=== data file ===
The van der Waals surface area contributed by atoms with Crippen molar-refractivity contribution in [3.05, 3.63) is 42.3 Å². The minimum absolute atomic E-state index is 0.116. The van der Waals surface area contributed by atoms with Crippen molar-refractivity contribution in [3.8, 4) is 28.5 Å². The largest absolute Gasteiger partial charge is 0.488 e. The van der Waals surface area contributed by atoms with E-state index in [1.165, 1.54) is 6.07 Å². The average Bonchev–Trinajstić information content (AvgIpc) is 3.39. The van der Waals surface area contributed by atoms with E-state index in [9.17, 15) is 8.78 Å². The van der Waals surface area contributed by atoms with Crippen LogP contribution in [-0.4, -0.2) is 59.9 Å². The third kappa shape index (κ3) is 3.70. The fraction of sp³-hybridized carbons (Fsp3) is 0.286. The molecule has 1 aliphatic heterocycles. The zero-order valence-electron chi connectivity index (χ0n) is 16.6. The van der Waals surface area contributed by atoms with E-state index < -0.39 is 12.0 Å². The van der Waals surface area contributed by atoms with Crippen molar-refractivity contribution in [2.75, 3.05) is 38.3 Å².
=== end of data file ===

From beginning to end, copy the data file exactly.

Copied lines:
The van der Waals surface area contributed by atoms with Crippen molar-refractivity contribution in [3.05, 3.63) is 42.3 Å². The minimum absolute atomic E-state index is 0.116. The van der Waals surface area contributed by atoms with Crippen molar-refractivity contribution in [3.8, 4) is 28.5 Å². The largest absolute Gasteiger partial charge is 0.488 e. The van der Waals surface area contributed by atoms with E-state index in [1.165, 1.54) is 6.07 Å². The average Bonchev–Trinajstić information content (AvgIpc) is 3.39. The van der Waals surface area contributed by atoms with E-state index in [9.17, 15) is 8.78 Å². The van der Waals surface area contributed by atoms with Crippen LogP contribution in [-0.4, -0.2) is 59.9 Å². The third kappa shape index (κ3) is 3.70. The fraction of sp³-hybridized carbons (Fsp3) is 0.286. The molecule has 1 aliphatic heterocycles. The zero-order valence-electron chi connectivity index (χ0n) is 16.6. The van der Waals surface area contributed by atoms with E-state index < -0.39 is 12.0 Å². The van der Waals surface area contributed by atoms with Crippen molar-refractivity contribution in [2.75, 3.05) is 38.3 Å².